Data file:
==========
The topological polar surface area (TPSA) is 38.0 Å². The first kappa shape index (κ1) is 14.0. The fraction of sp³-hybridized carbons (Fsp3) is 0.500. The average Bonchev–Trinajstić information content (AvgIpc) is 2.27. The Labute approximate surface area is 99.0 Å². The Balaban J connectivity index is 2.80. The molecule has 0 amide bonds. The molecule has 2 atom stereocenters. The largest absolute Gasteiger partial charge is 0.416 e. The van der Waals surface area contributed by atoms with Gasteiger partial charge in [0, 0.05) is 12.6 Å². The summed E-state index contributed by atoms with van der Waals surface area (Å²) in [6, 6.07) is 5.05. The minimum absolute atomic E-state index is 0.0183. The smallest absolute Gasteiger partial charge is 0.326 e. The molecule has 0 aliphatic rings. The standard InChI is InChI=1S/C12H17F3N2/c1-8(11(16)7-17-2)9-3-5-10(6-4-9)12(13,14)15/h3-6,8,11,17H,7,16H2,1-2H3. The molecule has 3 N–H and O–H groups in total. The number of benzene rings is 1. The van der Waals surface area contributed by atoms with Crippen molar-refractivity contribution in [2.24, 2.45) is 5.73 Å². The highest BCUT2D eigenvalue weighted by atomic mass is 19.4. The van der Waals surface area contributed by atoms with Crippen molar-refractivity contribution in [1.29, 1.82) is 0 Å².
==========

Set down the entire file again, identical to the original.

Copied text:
The topological polar surface area (TPSA) is 38.0 Å². The first kappa shape index (κ1) is 14.0. The fraction of sp³-hybridized carbons (Fsp3) is 0.500. The average Bonchev–Trinajstić information content (AvgIpc) is 2.27. The Labute approximate surface area is 99.0 Å². The Balaban J connectivity index is 2.80. The molecule has 0 amide bonds. The molecule has 2 atom stereocenters. The largest absolute Gasteiger partial charge is 0.416 e. The van der Waals surface area contributed by atoms with Gasteiger partial charge in [0, 0.05) is 12.6 Å². The summed E-state index contributed by atoms with van der Waals surface area (Å²) in [6, 6.07) is 5.05. The minimum absolute atomic E-state index is 0.0183. The smallest absolute Gasteiger partial charge is 0.326 e. The molecule has 0 aliphatic rings. The standard InChI is InChI=1S/C12H17F3N2/c1-8(11(16)7-17-2)9-3-5-10(6-4-9)12(13,14)15/h3-6,8,11,17H,7,16H2,1-2H3. The molecule has 3 N–H and O–H groups in total. The number of benzene rings is 1. The van der Waals surface area contributed by atoms with Crippen molar-refractivity contribution in [2.24, 2.45) is 5.73 Å². The highest BCUT2D eigenvalue weighted by atomic mass is 19.4. The van der Waals surface area contributed by atoms with Crippen molar-refractivity contribution in [1.29, 1.82) is 0 Å².